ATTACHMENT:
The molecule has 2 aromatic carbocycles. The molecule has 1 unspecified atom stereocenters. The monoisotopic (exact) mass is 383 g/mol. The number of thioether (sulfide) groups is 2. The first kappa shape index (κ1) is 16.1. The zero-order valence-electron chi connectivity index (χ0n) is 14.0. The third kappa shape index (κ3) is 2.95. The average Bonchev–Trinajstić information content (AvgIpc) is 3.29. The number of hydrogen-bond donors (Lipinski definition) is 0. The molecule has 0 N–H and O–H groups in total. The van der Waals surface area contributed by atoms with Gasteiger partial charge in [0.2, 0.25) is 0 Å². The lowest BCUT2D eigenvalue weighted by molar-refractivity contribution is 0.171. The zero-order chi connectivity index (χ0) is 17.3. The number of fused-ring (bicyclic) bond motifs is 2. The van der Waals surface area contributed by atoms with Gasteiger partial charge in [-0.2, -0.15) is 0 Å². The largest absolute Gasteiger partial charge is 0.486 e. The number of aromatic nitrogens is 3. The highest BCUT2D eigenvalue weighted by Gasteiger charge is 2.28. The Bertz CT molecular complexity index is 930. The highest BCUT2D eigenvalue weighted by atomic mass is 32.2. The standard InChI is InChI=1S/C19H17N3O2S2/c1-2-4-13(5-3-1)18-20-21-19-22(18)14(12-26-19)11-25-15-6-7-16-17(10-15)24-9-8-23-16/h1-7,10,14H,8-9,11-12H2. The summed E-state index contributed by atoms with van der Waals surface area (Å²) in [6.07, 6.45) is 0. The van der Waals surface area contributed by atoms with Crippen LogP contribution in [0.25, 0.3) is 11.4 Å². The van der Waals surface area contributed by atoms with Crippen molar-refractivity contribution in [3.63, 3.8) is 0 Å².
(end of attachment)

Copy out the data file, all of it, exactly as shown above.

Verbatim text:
The molecule has 2 aromatic carbocycles. The molecule has 1 unspecified atom stereocenters. The monoisotopic (exact) mass is 383 g/mol. The number of thioether (sulfide) groups is 2. The first kappa shape index (κ1) is 16.1. The zero-order valence-electron chi connectivity index (χ0n) is 14.0. The third kappa shape index (κ3) is 2.95. The average Bonchev–Trinajstić information content (AvgIpc) is 3.29. The number of hydrogen-bond donors (Lipinski definition) is 0. The molecule has 0 N–H and O–H groups in total. The van der Waals surface area contributed by atoms with Gasteiger partial charge in [0.2, 0.25) is 0 Å². The lowest BCUT2D eigenvalue weighted by molar-refractivity contribution is 0.171. The zero-order chi connectivity index (χ0) is 17.3. The number of fused-ring (bicyclic) bond motifs is 2. The van der Waals surface area contributed by atoms with Gasteiger partial charge in [-0.2, -0.15) is 0 Å². The largest absolute Gasteiger partial charge is 0.486 e. The number of aromatic nitrogens is 3. The highest BCUT2D eigenvalue weighted by Gasteiger charge is 2.28. The Bertz CT molecular complexity index is 930. The highest BCUT2D eigenvalue weighted by atomic mass is 32.2. The standard InChI is InChI=1S/C19H17N3O2S2/c1-2-4-13(5-3-1)18-20-21-19-22(18)14(12-26-19)11-25-15-6-7-16-17(10-15)24-9-8-23-16/h1-7,10,14H,8-9,11-12H2. The summed E-state index contributed by atoms with van der Waals surface area (Å²) in [6.07, 6.45) is 0. The van der Waals surface area contributed by atoms with Crippen LogP contribution in [0.25, 0.3) is 11.4 Å². The van der Waals surface area contributed by atoms with Crippen molar-refractivity contribution in [3.63, 3.8) is 0 Å².